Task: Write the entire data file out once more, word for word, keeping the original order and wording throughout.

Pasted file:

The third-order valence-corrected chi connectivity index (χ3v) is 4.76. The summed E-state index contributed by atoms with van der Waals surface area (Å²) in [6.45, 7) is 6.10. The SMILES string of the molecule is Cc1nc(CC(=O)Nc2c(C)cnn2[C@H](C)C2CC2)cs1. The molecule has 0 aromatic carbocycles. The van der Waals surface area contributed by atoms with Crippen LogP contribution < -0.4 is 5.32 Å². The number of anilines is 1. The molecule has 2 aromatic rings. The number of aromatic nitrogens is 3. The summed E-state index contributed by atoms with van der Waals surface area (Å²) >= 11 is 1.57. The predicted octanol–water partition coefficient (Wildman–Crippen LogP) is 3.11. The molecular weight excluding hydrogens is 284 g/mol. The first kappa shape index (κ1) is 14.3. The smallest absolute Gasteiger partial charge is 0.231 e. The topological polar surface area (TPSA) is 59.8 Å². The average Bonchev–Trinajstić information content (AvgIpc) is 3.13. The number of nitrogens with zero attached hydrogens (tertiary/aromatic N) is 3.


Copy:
The third-order valence-corrected chi connectivity index (χ3v) is 4.76. The summed E-state index contributed by atoms with van der Waals surface area (Å²) in [6.45, 7) is 6.10. The SMILES string of the molecule is Cc1nc(CC(=O)Nc2c(C)cnn2[C@H](C)C2CC2)cs1. The molecule has 0 aromatic carbocycles. The van der Waals surface area contributed by atoms with Crippen LogP contribution < -0.4 is 5.32 Å². The number of anilines is 1. The molecule has 2 aromatic rings. The number of aromatic nitrogens is 3. The summed E-state index contributed by atoms with van der Waals surface area (Å²) >= 11 is 1.57. The predicted octanol–water partition coefficient (Wildman–Crippen LogP) is 3.11. The molecular weight excluding hydrogens is 284 g/mol. The first kappa shape index (κ1) is 14.3. The smallest absolute Gasteiger partial charge is 0.231 e. The topological polar surface area (TPSA) is 59.8 Å². The average Bonchev–Trinajstić information content (AvgIpc) is 3.13. The number of nitrogens with zero attached hydrogens (tertiary/aromatic N) is 3.